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  The state-funded Developmental Evaluation and Intervention (DEI) Program, part of Chapter 393, Florida Statutes, and the federal Individuals with Disabilities Education Act (IDEA) Program for Infants and Toddlers with Disabilities (Part C) are all under the umbrella of the CMS Early Steps system. These programs consolidate to provide a comprehensive, coordinated program of family-responsive services for infants and toddlers. Take a closer look at each one of these click on the title (or see below).

Developmental Evaluation and Intervention (DEI) Program
The Florida Legislature provided for the establishment of Developmental Evaluation and Intervention (DEI) Programs, including infant hearing impairment services, at designated hospitals, which provide level II or III neonatal intensive care services (Chapter 391, Part III, Florida Statutes). The DEI Program has been providing services since the late 1970s.

The Developmental Evaluation and Intervention (DEI) program component is a coordination of services program intended to enhance the family's ability to maximize their child's potential. It is intended to provide comprehensive assessments of the needs of 1) infants and toddlers who have received services in the Neonatal Intensive Care Unit (NICU) of designated hospitals, 2) infants and toddlers identified as hearing impaired or at high risk of hearing impairment, and 3) infants and toddlers who have been referred by the CMS Genetics/Infant Screening Program. Children identified in a NICU must meet medical as well as family income eligibility to receive services under this program component. There is no financial eligibility criteria for children identified with hearing impairments.

The focus is on early identification and the provision of service coordination. Service coordination assures that the child and family receive specific intervention and assistance services to address the concerns, priorities, and outcomes identified in the Individualized Family Support Plan (IFSP).

All children born in Florida receive newborn hearing screening, typically before discharge from the hospital. The DEI program component can also include audiological monitoring for infants found to be at high risk for late onset hearing loss (after the first month of life). Children with confirmed hearing loss in one or both ears are eligible for Part C services under Established Conditions and can receive services through a subcomponent of Early Steps called SHINE (Serving Hearing Impaired Newborns Effectively). SHINE services include those by the SHINE provider and ongoing services from hearing specialists in the community and/or local school districts that may provide early intervention services for children with hearing impairments.

The DEI state-funded program serves infants and toddlers who meet the following criteria:
  • Families must meet income criteria that is equal to or less than the Medicaid income eligibility limit for family size.
  • Infants who have been served in the neonatal intensive care unit (NICU) of designated hospitals and who meet certain medical criteria for being at high risk for developmental delay, such as extreme low birth weight, or low Apgar score cards. Complex family psychosocial conditions, which in combination with one or more of the above medical/health concerns for the infant, would place the child at significant developmental risk.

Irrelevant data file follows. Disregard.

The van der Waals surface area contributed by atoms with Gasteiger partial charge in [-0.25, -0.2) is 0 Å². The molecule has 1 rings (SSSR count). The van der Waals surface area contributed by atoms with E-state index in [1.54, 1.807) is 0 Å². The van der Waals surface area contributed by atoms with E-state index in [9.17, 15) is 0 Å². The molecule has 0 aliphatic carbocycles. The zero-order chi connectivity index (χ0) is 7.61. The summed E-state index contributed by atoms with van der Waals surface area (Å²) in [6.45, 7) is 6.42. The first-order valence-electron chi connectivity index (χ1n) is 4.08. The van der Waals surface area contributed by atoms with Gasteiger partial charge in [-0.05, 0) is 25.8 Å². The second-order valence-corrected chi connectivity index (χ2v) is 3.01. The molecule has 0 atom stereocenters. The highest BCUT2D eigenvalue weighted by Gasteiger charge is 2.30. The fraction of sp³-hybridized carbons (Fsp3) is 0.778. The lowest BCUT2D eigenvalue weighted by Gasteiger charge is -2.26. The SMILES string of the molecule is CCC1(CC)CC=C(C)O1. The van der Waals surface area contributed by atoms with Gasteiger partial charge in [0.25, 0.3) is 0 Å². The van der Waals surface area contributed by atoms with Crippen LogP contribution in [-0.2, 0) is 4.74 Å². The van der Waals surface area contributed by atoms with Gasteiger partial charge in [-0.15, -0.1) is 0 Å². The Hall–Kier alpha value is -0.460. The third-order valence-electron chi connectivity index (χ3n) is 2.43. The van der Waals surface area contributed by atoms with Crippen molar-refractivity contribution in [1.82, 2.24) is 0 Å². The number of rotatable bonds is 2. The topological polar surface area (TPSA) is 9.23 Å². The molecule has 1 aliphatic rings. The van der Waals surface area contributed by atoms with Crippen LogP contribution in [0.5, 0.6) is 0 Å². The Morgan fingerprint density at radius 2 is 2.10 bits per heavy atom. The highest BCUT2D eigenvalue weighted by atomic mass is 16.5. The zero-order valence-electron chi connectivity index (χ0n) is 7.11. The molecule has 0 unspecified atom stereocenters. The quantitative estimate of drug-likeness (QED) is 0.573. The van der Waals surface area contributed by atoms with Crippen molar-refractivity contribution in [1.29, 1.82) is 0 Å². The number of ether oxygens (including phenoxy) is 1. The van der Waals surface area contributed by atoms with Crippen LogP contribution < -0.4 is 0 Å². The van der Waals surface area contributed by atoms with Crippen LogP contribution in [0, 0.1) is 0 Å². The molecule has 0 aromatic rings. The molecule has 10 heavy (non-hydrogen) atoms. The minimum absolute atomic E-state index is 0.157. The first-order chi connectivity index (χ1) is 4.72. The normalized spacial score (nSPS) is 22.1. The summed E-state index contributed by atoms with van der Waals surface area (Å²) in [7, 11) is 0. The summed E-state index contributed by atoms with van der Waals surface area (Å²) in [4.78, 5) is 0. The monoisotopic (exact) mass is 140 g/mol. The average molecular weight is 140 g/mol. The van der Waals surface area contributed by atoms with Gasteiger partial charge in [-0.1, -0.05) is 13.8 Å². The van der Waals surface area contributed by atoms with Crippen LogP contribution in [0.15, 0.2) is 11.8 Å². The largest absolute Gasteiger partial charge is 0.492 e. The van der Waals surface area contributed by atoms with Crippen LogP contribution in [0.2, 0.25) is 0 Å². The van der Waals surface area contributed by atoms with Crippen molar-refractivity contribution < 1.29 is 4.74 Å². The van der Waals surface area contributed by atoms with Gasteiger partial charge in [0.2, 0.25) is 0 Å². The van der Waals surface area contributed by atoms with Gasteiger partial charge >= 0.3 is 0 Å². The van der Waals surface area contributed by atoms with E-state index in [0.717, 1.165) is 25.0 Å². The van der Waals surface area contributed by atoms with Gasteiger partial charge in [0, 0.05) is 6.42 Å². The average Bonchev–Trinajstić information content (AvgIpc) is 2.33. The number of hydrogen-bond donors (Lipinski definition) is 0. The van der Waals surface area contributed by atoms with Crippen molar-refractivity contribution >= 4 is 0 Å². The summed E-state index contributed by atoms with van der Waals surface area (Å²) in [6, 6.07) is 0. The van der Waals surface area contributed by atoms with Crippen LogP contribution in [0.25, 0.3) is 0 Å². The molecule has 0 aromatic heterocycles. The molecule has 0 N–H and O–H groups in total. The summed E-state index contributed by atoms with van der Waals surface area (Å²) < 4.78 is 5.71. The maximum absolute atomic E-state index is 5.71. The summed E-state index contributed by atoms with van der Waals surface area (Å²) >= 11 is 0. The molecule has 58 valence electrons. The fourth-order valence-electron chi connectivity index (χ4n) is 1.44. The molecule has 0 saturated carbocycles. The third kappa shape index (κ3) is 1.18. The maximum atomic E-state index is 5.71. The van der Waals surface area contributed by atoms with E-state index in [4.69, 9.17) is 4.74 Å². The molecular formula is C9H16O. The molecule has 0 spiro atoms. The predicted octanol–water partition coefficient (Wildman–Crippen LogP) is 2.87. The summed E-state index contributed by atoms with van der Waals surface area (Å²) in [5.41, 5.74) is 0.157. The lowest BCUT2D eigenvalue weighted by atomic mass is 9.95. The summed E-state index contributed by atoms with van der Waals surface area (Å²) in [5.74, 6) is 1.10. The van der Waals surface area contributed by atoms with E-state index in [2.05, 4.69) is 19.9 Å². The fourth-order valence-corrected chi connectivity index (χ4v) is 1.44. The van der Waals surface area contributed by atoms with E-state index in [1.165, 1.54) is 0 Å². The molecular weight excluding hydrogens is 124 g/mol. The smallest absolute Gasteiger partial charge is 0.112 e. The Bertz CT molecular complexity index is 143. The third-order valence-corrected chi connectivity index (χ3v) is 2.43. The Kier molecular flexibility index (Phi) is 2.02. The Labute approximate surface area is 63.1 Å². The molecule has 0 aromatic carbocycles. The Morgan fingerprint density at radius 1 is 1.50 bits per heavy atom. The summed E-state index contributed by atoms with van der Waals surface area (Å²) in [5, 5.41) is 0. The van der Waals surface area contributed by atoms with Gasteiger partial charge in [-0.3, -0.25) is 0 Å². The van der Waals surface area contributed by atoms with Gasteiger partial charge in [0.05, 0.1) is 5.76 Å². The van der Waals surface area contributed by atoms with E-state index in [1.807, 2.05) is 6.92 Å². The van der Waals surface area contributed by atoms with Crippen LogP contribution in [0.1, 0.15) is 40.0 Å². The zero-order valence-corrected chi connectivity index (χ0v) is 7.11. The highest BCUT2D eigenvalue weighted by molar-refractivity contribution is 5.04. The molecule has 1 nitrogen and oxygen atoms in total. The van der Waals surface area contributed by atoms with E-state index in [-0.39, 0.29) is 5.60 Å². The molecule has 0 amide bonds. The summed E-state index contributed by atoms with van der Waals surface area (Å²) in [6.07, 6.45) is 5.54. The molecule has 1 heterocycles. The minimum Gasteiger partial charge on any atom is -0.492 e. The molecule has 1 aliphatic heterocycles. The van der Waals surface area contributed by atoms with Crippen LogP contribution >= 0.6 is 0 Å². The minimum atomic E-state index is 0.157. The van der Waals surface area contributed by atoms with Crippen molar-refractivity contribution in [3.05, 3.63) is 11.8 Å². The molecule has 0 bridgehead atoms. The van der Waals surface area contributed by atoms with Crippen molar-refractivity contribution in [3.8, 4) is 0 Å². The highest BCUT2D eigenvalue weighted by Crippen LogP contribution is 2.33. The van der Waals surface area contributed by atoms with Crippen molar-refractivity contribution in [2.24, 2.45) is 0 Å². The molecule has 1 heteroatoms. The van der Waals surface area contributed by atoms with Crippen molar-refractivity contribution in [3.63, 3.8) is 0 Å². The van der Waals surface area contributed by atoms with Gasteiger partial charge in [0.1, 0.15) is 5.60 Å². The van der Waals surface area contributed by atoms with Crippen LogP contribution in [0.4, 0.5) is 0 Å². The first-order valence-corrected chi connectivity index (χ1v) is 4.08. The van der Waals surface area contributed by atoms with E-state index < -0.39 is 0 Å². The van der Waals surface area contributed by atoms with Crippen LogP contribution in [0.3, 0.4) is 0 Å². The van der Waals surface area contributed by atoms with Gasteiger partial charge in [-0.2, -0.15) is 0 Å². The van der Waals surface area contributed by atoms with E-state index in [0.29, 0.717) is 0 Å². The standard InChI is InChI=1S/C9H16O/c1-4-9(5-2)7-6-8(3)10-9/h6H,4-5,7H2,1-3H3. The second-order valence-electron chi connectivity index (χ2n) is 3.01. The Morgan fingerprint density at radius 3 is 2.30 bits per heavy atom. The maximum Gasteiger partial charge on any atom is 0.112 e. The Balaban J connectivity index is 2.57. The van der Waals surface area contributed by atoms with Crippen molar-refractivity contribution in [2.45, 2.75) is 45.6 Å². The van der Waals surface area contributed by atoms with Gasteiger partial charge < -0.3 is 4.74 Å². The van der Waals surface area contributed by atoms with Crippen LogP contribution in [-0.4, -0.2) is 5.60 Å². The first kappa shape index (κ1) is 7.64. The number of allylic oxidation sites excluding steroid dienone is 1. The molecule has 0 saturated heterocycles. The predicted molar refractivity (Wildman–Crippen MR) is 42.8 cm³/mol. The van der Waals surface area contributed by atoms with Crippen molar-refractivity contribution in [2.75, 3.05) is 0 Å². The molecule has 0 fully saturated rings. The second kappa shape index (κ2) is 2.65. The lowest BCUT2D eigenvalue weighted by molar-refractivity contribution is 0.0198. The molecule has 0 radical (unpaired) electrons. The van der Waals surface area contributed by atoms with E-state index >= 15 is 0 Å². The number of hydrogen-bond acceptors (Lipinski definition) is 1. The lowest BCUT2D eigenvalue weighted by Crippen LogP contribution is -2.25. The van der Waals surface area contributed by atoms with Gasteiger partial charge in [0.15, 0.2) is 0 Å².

• Infants identified as having a diagnosed hearing impairment. There is no financial eligibility criteria for infants identified with hearing impairments.
For more information on the DEI program specific to your area, contact your local Early Steps.

Chapter 393, Florida Statutes
Chapter 393, Florida Statutes, provides for the provision of services for individuals with developmental disabilities. Children from birth to 36 months of age who are eligible under this chapter represent a similar population to those infants and toddlers eligible under the federal IDEA Part C program. For that reason, responsibility for serving these children was transferred to Children's Medical Services (CMS) in January, 1994. Early Steps provides services under this chapter only for infants and toddlers who meet eligibility under the IDEA, Part C program.

For more information on the Agency for Persons with Disabilities (formerly Florida's Developmental Disabilities Program), click here.

The Individuals with Disabilities Education Act (IDEA)
The Individuals with Disabilities Education Act (IDEA), formerly the Education for the Handicapped Act (EHA), is the federal law that supports early intervention, special education and related service programming for children and youth with disabilities. The IDEA has its roots in Public Law 94-142 (the Education of All Handicapped Children Act), which was originally enacted in 1975 to establish grants to states for the education of children with disabilities. The law has been revised many times over the years. The most recent amendments were passed by Congress in December 2004. So, in one sense, the law is very new, even as it has a long, detailed, and powerful history.

IDEA is divided into four parts, as follows:
Part A - General Provisions
Part B - Assistance for Education of All Children with Disabilities
Part C - Infants and Toddlers with Disabilities
Part D - National Activities to Improve Education of Children with Disabilities

Early intervention services for infants and toddlers with disabilities (birth-3) have been a part of IDEA since 1986. This section of the law is commonly known as Part C of IDEA. New proposed draft regulations for Part C were issued May 9, 2007 by the Office of Special Education and Rehabilitative Services at the U.S. Department of Education. These regulations, when issued in their final form, will reflect the changes resulting from IDEA 2004 and provide guidance to States on how Part C is to be implemented.